International Research and Practice
- New Horizons in Management series
Edited by Susan Vinnicombe, Val Singh, Ronald J. Burke, Diana Bilimoria and Morten Huse
Chapter 17: Women on Corporate Boards of Directors: Best Practice Companies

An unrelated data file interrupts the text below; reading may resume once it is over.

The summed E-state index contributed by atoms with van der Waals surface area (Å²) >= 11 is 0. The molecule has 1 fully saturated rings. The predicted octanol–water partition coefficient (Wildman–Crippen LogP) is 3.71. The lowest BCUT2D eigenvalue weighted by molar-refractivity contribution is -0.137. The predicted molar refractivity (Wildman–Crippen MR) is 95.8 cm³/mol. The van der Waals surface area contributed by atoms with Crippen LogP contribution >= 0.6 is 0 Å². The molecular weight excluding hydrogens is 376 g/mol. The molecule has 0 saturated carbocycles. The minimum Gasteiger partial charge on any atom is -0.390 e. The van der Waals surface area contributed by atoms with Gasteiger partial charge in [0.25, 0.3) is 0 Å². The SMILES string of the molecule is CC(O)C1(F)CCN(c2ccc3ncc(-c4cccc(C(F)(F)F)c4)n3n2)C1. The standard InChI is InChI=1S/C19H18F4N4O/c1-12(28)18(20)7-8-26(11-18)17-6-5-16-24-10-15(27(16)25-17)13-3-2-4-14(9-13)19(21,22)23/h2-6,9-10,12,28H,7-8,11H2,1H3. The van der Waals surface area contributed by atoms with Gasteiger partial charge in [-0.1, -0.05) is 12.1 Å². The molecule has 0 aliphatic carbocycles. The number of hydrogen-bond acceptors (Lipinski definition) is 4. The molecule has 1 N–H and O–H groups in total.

Heather Foust-Cummings INTRODUCTION As the chapters presented in this volume have revealed, women’s progress in gaining seats on boards of directors in many places throughout the world can be characterized as glacially slow. Indeed, in the United States, the growth in the share of board positions held by women has stagnated in recent years. According to Catalyst (2007), in 2007, women held just 14.8 percent of Fortune 500 board seats, representing a 0.2 percent increase over ﬁgures for 2006 (Catalyst, 2006) and only a 0.1 percent increase over ﬁgures for 2005 (Catalyst, 2005) (see Table 17.1). In spite of this slow pace of growth, some companies have demonstrated a signiﬁcant commitment to having women represented on their boards, as well as engaging the directors on their boards in ways that advance, promote and enhance diversity within their organizations. In this chapter, we examine interview data from women board directors who represent a handful of companies that have recognized the critical role that representation of women on boards of directors plays. These companies have maintained a critical mass of women on their boards for more than a decade. Through their sustained commitment to having women represented on their boards, over time and in notable quantity, these companies help to demonstrate that qualiﬁed, talented women are willing, able, and available to serve as directors for some of the world’s top companies. In addition to spotlighting interview data from women board directors at what we term ‘sustained-commitment companies’, we also pro...
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